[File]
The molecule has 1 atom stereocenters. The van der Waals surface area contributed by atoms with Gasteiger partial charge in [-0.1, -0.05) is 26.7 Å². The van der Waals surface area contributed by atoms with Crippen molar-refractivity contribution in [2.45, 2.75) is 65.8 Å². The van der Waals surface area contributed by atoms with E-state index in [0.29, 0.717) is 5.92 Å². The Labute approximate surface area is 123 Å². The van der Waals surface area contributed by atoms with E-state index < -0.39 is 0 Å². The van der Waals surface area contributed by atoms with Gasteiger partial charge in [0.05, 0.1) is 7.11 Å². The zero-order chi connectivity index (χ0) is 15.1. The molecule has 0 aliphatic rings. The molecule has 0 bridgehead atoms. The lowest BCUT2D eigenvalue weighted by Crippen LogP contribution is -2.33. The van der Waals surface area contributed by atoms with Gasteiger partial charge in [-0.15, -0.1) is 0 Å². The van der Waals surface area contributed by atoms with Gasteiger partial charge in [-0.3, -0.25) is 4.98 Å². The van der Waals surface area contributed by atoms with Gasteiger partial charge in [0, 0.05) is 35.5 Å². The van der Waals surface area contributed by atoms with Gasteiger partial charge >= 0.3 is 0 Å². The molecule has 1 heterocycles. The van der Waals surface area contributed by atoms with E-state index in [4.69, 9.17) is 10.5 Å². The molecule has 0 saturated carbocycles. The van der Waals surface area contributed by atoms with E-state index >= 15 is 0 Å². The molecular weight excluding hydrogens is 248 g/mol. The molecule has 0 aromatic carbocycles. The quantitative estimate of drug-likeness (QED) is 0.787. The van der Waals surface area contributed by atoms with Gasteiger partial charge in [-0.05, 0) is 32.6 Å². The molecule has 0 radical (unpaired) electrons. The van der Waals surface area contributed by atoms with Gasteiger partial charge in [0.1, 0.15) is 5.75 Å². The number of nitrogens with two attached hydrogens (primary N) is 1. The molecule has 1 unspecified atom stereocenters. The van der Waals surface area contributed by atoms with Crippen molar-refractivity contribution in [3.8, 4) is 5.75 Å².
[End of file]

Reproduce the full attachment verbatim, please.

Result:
The molecule has 1 atom stereocenters. The van der Waals surface area contributed by atoms with Gasteiger partial charge in [-0.1, -0.05) is 26.7 Å². The van der Waals surface area contributed by atoms with Crippen molar-refractivity contribution in [2.45, 2.75) is 65.8 Å². The van der Waals surface area contributed by atoms with E-state index in [0.29, 0.717) is 5.92 Å². The Labute approximate surface area is 123 Å². The van der Waals surface area contributed by atoms with E-state index < -0.39 is 0 Å². The van der Waals surface area contributed by atoms with Gasteiger partial charge in [0.05, 0.1) is 7.11 Å². The zero-order chi connectivity index (χ0) is 15.1. The molecule has 0 aliphatic rings. The molecule has 0 bridgehead atoms. The lowest BCUT2D eigenvalue weighted by Crippen LogP contribution is -2.33. The van der Waals surface area contributed by atoms with Gasteiger partial charge in [-0.15, -0.1) is 0 Å². The van der Waals surface area contributed by atoms with Gasteiger partial charge in [-0.3, -0.25) is 4.98 Å². The van der Waals surface area contributed by atoms with Gasteiger partial charge in [0, 0.05) is 35.5 Å². The van der Waals surface area contributed by atoms with Gasteiger partial charge >= 0.3 is 0 Å². The molecule has 1 heterocycles. The van der Waals surface area contributed by atoms with E-state index in [4.69, 9.17) is 10.5 Å². The molecule has 0 saturated carbocycles. The van der Waals surface area contributed by atoms with E-state index >= 15 is 0 Å². The molecular weight excluding hydrogens is 248 g/mol. The molecule has 0 aromatic carbocycles. The quantitative estimate of drug-likeness (QED) is 0.787. The van der Waals surface area contributed by atoms with Gasteiger partial charge in [-0.05, 0) is 32.6 Å². The molecule has 0 radical (unpaired) electrons. The van der Waals surface area contributed by atoms with Gasteiger partial charge in [0.1, 0.15) is 5.75 Å². The number of nitrogens with two attached hydrogens (primary N) is 1. The molecule has 1 unspecified atom stereocenters. The van der Waals surface area contributed by atoms with Crippen molar-refractivity contribution in [3.8, 4) is 5.75 Å².